Food

COVID-19: The world scrambles for food

The Indian government announced a Rs 1.7-lakh crore package for the poor and needy

 
By Shagun Kapil
Last Updated: Thursday 26 March 2020
Hand-harvested rice being moved for threshing, near Sangrur in Punjab. Source: Flickr

The novel coronavirus disease (COVID-19) outbreak has the world scrambling for food.

In India, for example, the three-week lockdown has disrupted food distribution channels, affecting last-mile supply. To tide over the situation, central government on March 26, 2020 announced free cereals for the poor and marginalised sections for next three months.

Finance minister Nirmala Sitharaman announced a Rs 1.7-lakh crore package under ‘Pradhan Mantri Garib Kalyan Yojana’, under which one kilogram pulses per month per household and five kg of wheat or rice per month per person will be provided to 800 million people — over and above what they have been getting through other sources.

About 20 per cent of the world is under lockdown; several countries are taking drastic steps to ensure food security.  

According to media reports, Vietnam, world’s third-biggest rice exporter, has suspended export contracts. Kazakhstan, the ninth-biggest wheat exporter, has banned exports too.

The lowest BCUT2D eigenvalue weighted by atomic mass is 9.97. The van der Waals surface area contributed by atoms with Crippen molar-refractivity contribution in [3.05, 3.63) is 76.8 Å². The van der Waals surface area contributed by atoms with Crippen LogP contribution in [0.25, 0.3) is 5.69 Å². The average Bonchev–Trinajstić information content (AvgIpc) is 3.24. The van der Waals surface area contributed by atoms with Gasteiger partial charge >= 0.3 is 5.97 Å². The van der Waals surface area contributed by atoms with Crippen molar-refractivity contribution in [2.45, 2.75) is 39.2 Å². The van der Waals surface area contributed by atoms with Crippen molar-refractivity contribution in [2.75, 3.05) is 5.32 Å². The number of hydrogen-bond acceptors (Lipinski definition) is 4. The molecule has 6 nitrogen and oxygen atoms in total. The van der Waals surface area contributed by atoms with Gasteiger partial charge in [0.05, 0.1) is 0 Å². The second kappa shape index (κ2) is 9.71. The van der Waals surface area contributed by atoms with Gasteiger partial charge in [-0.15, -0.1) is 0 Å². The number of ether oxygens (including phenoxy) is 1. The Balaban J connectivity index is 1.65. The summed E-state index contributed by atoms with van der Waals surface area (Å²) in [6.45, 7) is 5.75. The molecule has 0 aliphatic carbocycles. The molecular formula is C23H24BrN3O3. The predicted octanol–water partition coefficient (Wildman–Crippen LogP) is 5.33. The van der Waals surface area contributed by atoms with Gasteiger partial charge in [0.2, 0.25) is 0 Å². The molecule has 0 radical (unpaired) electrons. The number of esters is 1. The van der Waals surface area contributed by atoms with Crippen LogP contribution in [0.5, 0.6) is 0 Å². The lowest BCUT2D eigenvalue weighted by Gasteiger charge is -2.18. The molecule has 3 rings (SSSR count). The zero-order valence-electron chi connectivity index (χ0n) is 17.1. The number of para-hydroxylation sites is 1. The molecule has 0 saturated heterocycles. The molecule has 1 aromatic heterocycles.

Food and Agriculture Organization (FAO) of the United Nations has warned that protectionist measures by countries could cause food shortages around the world.

It’s a similar story from around the globe — residents are complaining of food shortages in China; stocks are running low in supermarkets in the United States; African countries are reporting a price hike; and Canada's agricultural sector has warned hike and food shortage in near future.

The United Nations Convention to Combat Desertification (UNCCD) warned that millions across the globe are facing a possibility of drought.

According to Ibrahim Thiaw, executive secretary, UNCCD, over 70 countries are already affected by drought. It said in a statement that in April, a record 45 million people in southern Africa may face food insecurity — partly due to drought — in a situation reminiscent of the 2015-2017 drought.

“The World Food Programme needed $489 million dollars by February 2020 to help 8.3 million people who were facing food insecurity in the region, but are yet to raise half the required sum,” it said.

The pandemic also has the potential to disrupt the agricultural cycle. The yield from India’s Rabi crop harvest will be affected amid lockdown amid labour shortage, lack of transport facilities and closure of mandis. Labourers would also be reluctant to work fearing infection.

Alliance for Sustainable and Holistic Agriculture has written to the Prime Minister and Union agriculture minister requesting that all such workers be immediately rescued and shelter and food be provided to them.

The letter also requested the government to ensure that farmers should be able to harvest with necessary protection against COVID-19.

It said agricultural work should not be brought under lockdown since food supply chains will be vastly disrupted if crops are not harvested at the right time.

It added that if farmers and agricultural labourers wanted to harvest of their own volition, provided they take adequate protection as overseen by the Panchayats and other line departments, the same should be allowed. 

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